For a survey I was conducting some years ago in a woman’s magazine, I asked readers:What do you think the primary purpose of marriage is? Among the options offered were the obvious ones: To have a family. Monetary stability. Settling down. Sharing a life. I offered one, though, that stuck out in this roster of noble reasons for wedlock: “To have fun.” Of the 5,000 respondents, twenty-four percent checked that one.

I’d expected some resistance to the pleasure option, since, if marriage isn’t sobering, sanctified, and serious, what is? Ever since the Puritans turned the pursuit of happiness into a frenzy of righteous self-improvement, Americans have opted for betterment over pleasure. We are suspicious of enjoyment for its own sake (pleasure has to improve our blood sugar levels). It’s as though what’s good for you long ago won out over what feels good. But what was special about these readers who chose what we called “The Pleasure Marriage” is that, when I interviewed them individually some time later, they were still having fun. Their marriages, of the ones I was able to find out about, were the happiest.

Often the busiest couples made fun the highest priority. An Oregon woman wrote, “Yes, we work. Yes, we have a little girl. Yes, we care about her. But yes, we go away together, without her, as long as a week.” The price this wife pays for fun with her husband is the criticism of friends and family. “It’s as if,” wrote another Oregon woman who did the same, “having kids is incompatible with having a terrific time without them. Our friends who have spent the last fifteen years putting their children first every second feel very righteous about it–and outraged at us–but we see they’re not so happy now. We are.”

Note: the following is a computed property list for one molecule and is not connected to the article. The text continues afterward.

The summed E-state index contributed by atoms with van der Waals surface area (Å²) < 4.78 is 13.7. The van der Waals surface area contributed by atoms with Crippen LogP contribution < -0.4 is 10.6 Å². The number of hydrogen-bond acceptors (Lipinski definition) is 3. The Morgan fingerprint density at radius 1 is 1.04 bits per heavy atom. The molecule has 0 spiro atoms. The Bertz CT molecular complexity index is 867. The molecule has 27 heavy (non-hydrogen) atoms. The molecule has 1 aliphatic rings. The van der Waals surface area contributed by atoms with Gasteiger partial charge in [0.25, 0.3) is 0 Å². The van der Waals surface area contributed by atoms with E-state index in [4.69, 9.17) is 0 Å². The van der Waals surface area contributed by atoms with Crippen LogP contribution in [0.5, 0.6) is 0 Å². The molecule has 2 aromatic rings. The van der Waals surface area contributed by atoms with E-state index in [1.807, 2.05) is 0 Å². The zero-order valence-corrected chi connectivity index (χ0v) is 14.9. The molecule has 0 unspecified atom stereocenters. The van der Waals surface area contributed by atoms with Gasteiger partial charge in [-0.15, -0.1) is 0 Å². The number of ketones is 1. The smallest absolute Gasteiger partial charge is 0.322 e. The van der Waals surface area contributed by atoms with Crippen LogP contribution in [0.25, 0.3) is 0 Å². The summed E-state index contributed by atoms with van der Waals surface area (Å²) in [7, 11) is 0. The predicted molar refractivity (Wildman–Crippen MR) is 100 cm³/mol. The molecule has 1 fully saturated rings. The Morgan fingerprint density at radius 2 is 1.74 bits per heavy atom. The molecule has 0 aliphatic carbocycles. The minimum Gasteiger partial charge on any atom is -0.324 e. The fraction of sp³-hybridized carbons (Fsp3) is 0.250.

At the risk of sanctifying fun the way we’ve sanctified marriage itself,  let’s face it: people are fleeing marriage. And women are leading this flight. So, if more women married for fun (and risked the family’s and the culture’s censure) is it possible that more women would want to stay married? If more women had a great time with their husbands, would divorce stats—way over half of all divorces are initiated by wives—change?  If pleasing wives were put first on a list of Things to Do, would “wife” become a sexier word?

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